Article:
Vermont S Corporation: A Vermont S corporation is a corporation that has made an election with the IRS to be treated for tax purposes as a “pass-through entity.” This means that corporate profits and losses are passed through to the shareholders (owners) who report them on their own personal tax returns and pay the tax at the individual level. The corporation pays no federal income tax at the corporate level. Vermont S corporations are not subject to the double taxation C corporations encounter. The State of Vermont recognizes federal S corporation status.
These are the 3 main advantages of forming a Vermont S corporation:
- No double taxation: One of the main advantages of Vermont S corporation status is that it avoids the double taxation that occurs with a regular Vermont C corporation. In a Vermont C corporation, the corporation pays income tax on its profits and, if those profits are distributed to shareholders, the shareholders pay income tax on the distribution.
- Loss deductions: The availability of losses. Shareholders of a Vermont S corporation generally may deduct their share of the corporation’s net operating loss on their individual tax returns in the year the loss occurs. Losses of a Vermont C corporation, however, may offset only the corporation’s earnings.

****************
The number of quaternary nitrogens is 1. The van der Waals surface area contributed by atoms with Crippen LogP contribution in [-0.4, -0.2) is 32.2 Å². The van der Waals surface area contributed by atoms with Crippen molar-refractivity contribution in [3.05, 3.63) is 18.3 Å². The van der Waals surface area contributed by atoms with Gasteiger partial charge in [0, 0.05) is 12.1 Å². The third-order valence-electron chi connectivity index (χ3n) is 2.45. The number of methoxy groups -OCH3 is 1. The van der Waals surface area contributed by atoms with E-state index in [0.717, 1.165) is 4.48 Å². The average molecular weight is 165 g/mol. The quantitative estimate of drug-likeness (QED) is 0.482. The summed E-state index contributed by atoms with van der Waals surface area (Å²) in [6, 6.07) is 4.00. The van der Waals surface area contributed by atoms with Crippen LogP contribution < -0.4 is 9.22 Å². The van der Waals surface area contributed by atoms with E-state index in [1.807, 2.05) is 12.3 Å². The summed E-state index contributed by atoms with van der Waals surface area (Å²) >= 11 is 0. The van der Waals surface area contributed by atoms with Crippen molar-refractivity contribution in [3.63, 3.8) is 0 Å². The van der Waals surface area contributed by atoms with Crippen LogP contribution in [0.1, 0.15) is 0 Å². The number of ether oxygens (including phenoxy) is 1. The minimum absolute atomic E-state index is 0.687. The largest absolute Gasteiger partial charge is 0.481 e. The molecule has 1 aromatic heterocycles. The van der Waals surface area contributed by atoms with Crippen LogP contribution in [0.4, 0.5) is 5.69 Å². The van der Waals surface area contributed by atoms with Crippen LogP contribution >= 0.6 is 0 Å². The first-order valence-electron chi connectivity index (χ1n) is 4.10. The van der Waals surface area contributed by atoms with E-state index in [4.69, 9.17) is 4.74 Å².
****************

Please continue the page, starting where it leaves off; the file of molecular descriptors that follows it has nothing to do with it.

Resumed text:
- Self-employment tax savings: By electing S corporation status, only the earnings actually paid out to you as salary are subject to payroll taxes; money left in the business is not subject to payroll taxes or self-employment tax. All income passes through, but its tax status depends on whether it is classified as salary or ordinary income.
Federal Tax Identification Number/Employer Identification Number (EIN): The Federal Tax Identification Number, also known as the Employer Identification Number (EIN) is a number that is assigned to a business by the Internal Revenue Service. An EIN is like a Social Security Number for a business. It is a requisite for certain business functions such as opening bank accounts or hiring employees. When incorporating in Vermont, Vermont corporations should obtain an EIN. The federal taxpayer identification number of the corporation should be included in the Articles of Incorporation. However, the failure to include the number will not cause the Secretary of State to reject the Articles of Incorporation for filing.
Vermont Corporation Dissolution
Vermont Corporation State Dissolution Requirements: A Vermont corporation can be voluntarily dissolved by filing Articles of Dissolution with the Vermont Secretary of State. The fee to dissolve a Vermont corporation is $20. You are not required to obtain a Vermont Department of Taxes clearance before dissolving a Vermont corporation.
Vermont Corporation Federal/IRS Dissolution Requirements: Corporations are required to file IRS Form 966, Corporate Dissolution or Liquidation. A final tax return should be filed with the IRS. Form 966 should be filed along with the final tax return. Final state tax returns may also need to be filed. Follow up with an accountant regarding all tax related requirements.